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ARS Home » Plains Area » College Station, Texas » Southern Plains Agricultural Research Center » Crop Germplasm Research » Research » Publications at this Location » Publication #365487

Research Project: Genetic Improvement of Perennial Warm-Season Grasses as Forage, Bioenergy, Turf, and Value-added Bioproducts within Sustainable Cropping Systems

Location: Crop Germplasm Research

Title: Characterization of novel, perennial, tetraploid Sorghum bicolor x S. propinquum hybrids

Author
item Porter, N - Texas A&M University
item Burson, Byron
item Stelly, David - Texas A&M University
item Foster, T - Texas A&M University
item Jessup, Russell - Texas A&M University

Submitted to: Agronomy Society of America, Crop Science Society of America, Soil Science Society of America Meeting
Publication Type: Abstract Only
Publication Acceptance Date: 6/11/2019
Publication Date: 11/12/2019
Citation: Porter, N., Burson, B.L., Stelly, D., Foster, T., Jessup, R. 2019. Characterization of novel, perennial, tetraploid Sorghum bicolor x S. propinquum hybrids [abstract]. Agronomy Society of America, Crop Science Society of America, Soil Science Society of America Meeting. November 10-13, 2019, San Antonio, Texas. 359:1508.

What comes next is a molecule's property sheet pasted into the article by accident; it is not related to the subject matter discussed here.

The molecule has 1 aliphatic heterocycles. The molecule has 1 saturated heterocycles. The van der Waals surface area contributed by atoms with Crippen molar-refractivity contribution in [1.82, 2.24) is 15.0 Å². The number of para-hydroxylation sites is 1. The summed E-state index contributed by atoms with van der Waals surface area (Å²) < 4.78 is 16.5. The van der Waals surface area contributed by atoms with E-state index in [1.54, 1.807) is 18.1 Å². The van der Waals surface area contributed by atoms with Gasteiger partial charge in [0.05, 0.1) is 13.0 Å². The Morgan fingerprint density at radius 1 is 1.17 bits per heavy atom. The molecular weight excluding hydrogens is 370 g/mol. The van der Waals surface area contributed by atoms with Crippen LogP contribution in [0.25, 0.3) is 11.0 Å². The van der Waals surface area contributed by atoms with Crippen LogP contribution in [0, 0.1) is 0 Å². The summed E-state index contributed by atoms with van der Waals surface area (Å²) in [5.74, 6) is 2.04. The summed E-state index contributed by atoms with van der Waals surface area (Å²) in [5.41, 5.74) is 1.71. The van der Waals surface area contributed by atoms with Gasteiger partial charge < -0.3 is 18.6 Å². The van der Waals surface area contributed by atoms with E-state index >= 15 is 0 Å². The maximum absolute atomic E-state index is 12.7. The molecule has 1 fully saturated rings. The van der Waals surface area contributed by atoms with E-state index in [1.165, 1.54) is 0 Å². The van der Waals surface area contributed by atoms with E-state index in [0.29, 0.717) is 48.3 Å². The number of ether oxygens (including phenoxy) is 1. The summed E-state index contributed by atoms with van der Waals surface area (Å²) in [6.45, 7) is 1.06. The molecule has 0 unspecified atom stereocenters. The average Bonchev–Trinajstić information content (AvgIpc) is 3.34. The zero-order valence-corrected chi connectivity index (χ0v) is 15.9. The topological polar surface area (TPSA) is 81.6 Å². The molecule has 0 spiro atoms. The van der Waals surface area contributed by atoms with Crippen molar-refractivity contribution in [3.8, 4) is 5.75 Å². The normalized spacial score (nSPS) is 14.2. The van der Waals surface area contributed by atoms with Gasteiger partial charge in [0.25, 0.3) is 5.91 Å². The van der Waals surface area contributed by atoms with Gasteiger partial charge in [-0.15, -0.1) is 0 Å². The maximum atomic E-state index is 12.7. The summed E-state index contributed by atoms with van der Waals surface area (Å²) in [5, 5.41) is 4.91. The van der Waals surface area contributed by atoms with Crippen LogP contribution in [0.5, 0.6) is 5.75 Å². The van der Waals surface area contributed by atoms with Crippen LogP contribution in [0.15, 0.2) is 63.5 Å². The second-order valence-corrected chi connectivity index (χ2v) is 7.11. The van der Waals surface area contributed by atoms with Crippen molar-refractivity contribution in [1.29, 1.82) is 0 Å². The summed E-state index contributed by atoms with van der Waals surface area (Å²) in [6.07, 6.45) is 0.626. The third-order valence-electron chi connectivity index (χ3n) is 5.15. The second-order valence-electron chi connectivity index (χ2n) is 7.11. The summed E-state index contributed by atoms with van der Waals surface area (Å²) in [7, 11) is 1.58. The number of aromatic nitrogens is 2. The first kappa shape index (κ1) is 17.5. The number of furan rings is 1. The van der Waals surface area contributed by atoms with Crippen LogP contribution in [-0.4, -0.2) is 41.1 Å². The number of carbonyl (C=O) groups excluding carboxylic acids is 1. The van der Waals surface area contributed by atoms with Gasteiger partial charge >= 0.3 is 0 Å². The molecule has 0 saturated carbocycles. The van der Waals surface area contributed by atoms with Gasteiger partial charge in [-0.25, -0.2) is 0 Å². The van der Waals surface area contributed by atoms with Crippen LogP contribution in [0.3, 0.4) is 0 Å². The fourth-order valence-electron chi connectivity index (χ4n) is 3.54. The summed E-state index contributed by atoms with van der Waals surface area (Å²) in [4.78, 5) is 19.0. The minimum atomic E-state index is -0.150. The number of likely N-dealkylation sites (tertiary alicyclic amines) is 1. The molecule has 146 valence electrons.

Interpretive Summary:

Technical Abstract: Potential future water scarcity will require new solutions. A perennial sorghum would provide a potential low maintenance, drought tolerant, high yielding forage or bioenergy crop. A novel induced tetraploid (2n=4x=40), interspecific Sorghum bicolor (annual) x S. propinquum (perennial) hybrid was characterized in the F2 and F3 generations. Eighteen percent of the F2 population overwintered at College Station, Texas. Transgressive segregation was observed for some traits such as height, leaf width, and stalk diameter. Selections will be made for further breeding based primarily on perennialism followed by superior forage or bioenergy characteristics. Cytological characterization revealed that hybridizing S. bicolor with S. propinquum at the tetraploid level results in occasional meiotic abnormalities, most commonly quadrivalents. Additionally, pollen viability was found to be reduced, however not significantly affecting seed set. Resulting germplasm should provide an improved base for the development of a commercially viable perennial sorghum.